Judge Blocks Florida Law Barring Transport Of Migrants Into State

Florida Law Migrants' Transport

A District judge temporarily blocked part of a Florida law on Wednesday that imposes criminal penalties for willfully transporting people who lack legal immigration status into the state.

The law, which took effect in 2023, classifies such cases as felonies under the crime of human smuggling.

Judge Roy Altman cited testimony from plaintiffs who expressed fear of traveling in and out of Florida with their undocumented friends or family members due to the risk of arrest, prosecution, or family deportation.

Altman, appointed by former President Donald Trump, blocked the law pending the outcome of a lawsuit by the Farmworker Association of Florida and seven impacted individuals.

Florida Governor Ron DeSantis, a Republican, made immigration a central theme of his failed presidential campaign and continues to prioritize the issue, which remains a top concern for voters ahead of the Nov. 5 U.S. elections.

The Florida law also allocates funds to move migrants without lawful status out of the state, restricts access to ID cards, and requires more businesses to use an electronic system to validate a person’s work eligibility. The litigation only challenged the part of the law dealing with the transport of migrants.

The governor’s office and the farmworker group did not immediately respond to requests for comment.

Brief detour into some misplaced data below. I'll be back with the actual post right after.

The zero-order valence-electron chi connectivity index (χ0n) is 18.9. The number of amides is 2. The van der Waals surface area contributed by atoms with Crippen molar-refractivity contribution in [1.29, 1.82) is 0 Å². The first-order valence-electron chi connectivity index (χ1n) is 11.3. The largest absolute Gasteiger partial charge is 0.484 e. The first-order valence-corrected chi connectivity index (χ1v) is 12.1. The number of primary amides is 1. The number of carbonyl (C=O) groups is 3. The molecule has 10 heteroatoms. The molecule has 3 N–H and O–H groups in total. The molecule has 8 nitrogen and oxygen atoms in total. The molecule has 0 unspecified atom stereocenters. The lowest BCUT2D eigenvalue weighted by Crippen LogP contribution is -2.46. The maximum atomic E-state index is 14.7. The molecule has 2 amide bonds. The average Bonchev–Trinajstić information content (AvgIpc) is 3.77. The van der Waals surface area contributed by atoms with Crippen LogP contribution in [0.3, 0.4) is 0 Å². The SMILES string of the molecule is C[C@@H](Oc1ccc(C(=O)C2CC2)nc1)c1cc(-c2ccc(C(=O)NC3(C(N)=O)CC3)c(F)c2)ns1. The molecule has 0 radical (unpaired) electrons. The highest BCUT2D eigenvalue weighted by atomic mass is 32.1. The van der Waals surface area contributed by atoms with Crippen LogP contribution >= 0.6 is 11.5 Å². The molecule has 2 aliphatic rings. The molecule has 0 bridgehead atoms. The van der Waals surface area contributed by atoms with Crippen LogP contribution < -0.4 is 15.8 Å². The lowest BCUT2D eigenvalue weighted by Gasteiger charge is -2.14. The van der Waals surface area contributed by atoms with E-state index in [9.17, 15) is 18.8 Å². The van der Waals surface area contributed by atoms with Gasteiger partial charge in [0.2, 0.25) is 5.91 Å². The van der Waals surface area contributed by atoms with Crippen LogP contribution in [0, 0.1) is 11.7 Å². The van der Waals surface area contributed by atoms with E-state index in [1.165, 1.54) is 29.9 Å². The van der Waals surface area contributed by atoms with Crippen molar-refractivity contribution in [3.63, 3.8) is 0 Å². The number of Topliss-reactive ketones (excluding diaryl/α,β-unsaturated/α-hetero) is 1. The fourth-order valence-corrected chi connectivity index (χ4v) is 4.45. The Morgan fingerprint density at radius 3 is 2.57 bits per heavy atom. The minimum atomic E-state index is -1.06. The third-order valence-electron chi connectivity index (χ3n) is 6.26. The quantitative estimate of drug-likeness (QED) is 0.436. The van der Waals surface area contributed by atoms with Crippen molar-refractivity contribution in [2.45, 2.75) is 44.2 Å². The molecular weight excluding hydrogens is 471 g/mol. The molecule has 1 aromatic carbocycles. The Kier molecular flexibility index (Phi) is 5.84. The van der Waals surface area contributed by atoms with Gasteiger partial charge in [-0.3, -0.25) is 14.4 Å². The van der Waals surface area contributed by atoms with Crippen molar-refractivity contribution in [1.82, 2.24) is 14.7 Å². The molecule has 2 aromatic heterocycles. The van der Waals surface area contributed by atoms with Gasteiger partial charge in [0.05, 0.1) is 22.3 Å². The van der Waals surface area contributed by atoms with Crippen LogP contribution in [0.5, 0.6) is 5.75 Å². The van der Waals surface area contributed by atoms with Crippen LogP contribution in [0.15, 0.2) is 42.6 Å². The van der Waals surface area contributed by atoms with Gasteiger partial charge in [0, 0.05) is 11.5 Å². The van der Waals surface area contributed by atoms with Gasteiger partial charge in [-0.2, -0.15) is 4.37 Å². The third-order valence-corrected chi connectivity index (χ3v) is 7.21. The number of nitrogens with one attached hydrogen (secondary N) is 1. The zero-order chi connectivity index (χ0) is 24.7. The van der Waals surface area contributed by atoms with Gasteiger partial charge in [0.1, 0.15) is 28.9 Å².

Florida’s law is part of a nationwide effort by Republican officials to address the increase in illegal border crossings in recent years, which they say President Joe Biden, a Democrat, has failed to stem. Texas, Iowa, and Oklahoma have passed laws allowing local officials to arrest, prosecute, and order the deportation of people lacking legal immigration status. The Biden administration and civil rights groups have sued to block those laws, arguing they interfere with federal enforcement of immigration laws, while several other states consider adopting similar measures.

Civil rights groups argue that Florida’s ban on migrant transport places thousands of people, including many U.S. citizens, at risk of arrest for simple acts like driving a relative to a doctor’s appointment or going on a family vacation. Altman stated on Wednesday that the law likely extends beyond the state’s authority to make arrests for violations of federal immigration law, intruding into territory preempted by U.S. law.